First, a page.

The Education (Welfare) Act 2000 established the National Educational Welfare Board as the single national body with responsibility for school attendance. The Act provides a comprehensive framework promoting regular school attendance and tackling the problems of absenteeism and early school leaving. The general functions of the board are to ensure that each child attends a recognised school or otherwise receives a certain minimum education.
To discharge its responsibilities, the board is developing a nationwide service that is accessible to schools, parents-guardians and others concerned with the welfare of young people. For this purpose, educational welfare officers, EWOs, are being appointed and deployed throughout the country to provide a welfare-focused service to support regular school attendance and discharge the board's functions locally.
The board has appointed a chief executive officer, directors of corporate services and educational welfare services and a management team of eight staff. To date, 62 educational welfare staff have been appointed. I understand the board will soon make a further EWO appointment which will bring the service delivery staff to its authorised complement of 63 service delivery staff.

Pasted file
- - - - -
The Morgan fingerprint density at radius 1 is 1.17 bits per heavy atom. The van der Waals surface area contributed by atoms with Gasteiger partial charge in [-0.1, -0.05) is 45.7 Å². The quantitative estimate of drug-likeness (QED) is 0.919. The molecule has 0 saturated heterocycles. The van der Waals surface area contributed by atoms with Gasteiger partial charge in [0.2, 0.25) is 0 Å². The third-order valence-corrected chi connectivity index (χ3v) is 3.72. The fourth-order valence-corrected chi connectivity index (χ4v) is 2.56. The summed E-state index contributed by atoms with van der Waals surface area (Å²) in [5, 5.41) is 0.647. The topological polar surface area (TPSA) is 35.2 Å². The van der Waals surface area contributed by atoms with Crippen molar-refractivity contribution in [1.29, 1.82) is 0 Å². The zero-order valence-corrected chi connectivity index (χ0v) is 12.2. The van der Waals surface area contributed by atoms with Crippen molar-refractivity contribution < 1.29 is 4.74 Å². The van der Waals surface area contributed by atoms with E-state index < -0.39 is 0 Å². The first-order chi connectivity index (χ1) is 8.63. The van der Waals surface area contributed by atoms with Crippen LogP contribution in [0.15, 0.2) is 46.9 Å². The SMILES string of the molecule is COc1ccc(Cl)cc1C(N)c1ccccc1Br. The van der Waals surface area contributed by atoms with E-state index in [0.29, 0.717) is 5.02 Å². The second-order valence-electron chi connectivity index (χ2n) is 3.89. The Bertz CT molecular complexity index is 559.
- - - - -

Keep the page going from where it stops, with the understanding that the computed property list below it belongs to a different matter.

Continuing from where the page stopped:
At this stage of its development, the aim of the board is to provide a service to the most disadvantaged areas, including areas designated under the Government's RAPID programme and most at-risk groups. Five regional teams have now been established with bases in Dublin, Cork, Limerick, Galway and Waterford and an educational welfare service is now available, for the first time, in the cities of Limerick, Galway and Kilkenny. Twelve towns with significant school going populations, 11 of which are designated under the Government's RAPID programme, also now have an educational welfare officer allocated to them. These towns are Dundalk, Drogheda, Navan, Athlone, Carlow, Wexford, Bray, Clonmel, Tralee, Ennis, Sligo and Letterkenny. In addition, the board will follow up on urgent cases nationally.
In July 2004, the board will receive the first comprehensive data returns from schools and these will assist it in keeping the level of need for the new service in particular areas under review.
The NEWB has indicated that it is not aware of the circumstances of the case raised by the Deputy. However, the board has indicated that it is prepared to meet the Deputy to hear his concerns and to see how best it can respond.